You definitely can’t negotiate any raises now (that would be very rare), most firms (outside of some exceptions) won’t give you in writing what raises will look like.

What I would ask about is what a career and development path looks like, what compensation along that path would look like, what future opportunities look like (invest in fund? Cut of PnL? Etc).

Negotiating for a smaller firm can be tough, in general I would say to look at market comparables, but the smaller the firm the harder that is (the “economics” of the firm become much more important). I will flag that in general firms that don’t pay and can afford to pay themselves AND don’t have agreements on what a future payout could look like if conditions improve, etc tend to be places that will undervalue you for long periods of time. You are working for free, while you are getting something from it (experience), you are at the mercy of your boss right now, they have no obligation to give you anything if they raise a ton of capital or have outsized returns, that is usually a red flag. I don’t know anything about the firm, but that would raise questions for me.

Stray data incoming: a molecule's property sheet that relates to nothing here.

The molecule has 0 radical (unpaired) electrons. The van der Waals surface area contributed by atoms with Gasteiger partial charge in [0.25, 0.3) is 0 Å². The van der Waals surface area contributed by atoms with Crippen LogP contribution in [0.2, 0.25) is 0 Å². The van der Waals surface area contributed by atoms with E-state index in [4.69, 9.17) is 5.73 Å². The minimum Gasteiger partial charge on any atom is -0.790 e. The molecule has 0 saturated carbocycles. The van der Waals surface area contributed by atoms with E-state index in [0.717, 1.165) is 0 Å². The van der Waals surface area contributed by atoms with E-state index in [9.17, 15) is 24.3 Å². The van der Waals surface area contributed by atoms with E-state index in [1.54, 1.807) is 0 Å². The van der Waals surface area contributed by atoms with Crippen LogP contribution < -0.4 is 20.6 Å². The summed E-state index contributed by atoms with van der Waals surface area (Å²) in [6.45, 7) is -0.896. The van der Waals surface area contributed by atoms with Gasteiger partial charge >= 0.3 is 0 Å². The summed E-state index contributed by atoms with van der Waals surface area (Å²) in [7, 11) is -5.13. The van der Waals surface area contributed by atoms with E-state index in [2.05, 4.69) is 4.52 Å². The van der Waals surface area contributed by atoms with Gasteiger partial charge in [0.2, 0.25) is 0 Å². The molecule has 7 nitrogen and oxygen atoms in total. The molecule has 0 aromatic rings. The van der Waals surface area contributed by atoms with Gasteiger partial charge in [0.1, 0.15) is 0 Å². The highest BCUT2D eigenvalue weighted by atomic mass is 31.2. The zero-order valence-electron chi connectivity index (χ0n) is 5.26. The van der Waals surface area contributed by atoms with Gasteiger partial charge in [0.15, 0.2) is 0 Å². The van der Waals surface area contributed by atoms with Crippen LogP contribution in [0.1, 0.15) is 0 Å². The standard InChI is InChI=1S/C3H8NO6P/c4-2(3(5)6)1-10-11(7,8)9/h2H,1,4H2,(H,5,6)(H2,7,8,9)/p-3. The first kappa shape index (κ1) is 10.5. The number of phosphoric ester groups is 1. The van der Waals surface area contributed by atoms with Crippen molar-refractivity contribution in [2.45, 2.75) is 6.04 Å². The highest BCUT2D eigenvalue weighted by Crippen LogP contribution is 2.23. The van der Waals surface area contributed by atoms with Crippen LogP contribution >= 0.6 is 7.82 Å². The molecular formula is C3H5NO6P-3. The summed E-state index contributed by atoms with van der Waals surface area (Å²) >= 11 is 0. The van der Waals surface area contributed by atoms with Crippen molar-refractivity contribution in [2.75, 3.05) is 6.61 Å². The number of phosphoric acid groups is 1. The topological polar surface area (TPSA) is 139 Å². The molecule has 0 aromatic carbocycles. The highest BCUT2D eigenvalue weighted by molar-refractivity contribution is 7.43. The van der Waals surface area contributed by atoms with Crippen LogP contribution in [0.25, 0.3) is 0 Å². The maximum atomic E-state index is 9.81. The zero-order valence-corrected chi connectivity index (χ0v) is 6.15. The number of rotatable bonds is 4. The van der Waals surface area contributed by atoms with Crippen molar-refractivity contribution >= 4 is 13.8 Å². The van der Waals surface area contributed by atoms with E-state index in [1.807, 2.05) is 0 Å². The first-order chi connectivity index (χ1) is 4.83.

That being said I don’t know what your options look like and know very little about this place. For your employment agreement I would make sure to ask for a relatively standard base (do you think your firm will pay you at least what a first year in banking makes?) and probably benchmark to other opportunities you might have (banking, other funds, etc).

The risk is generally much higher at a HF so you also want to have the upside (so ask about payouts if fund outperforms), because if not you are taking on risk without any potential reward.

  • Quant in HF - EquityHedge
Jun 24, 2020 - 7:57am

To those working on quant strategies. How common is the below setting and are there any red flags?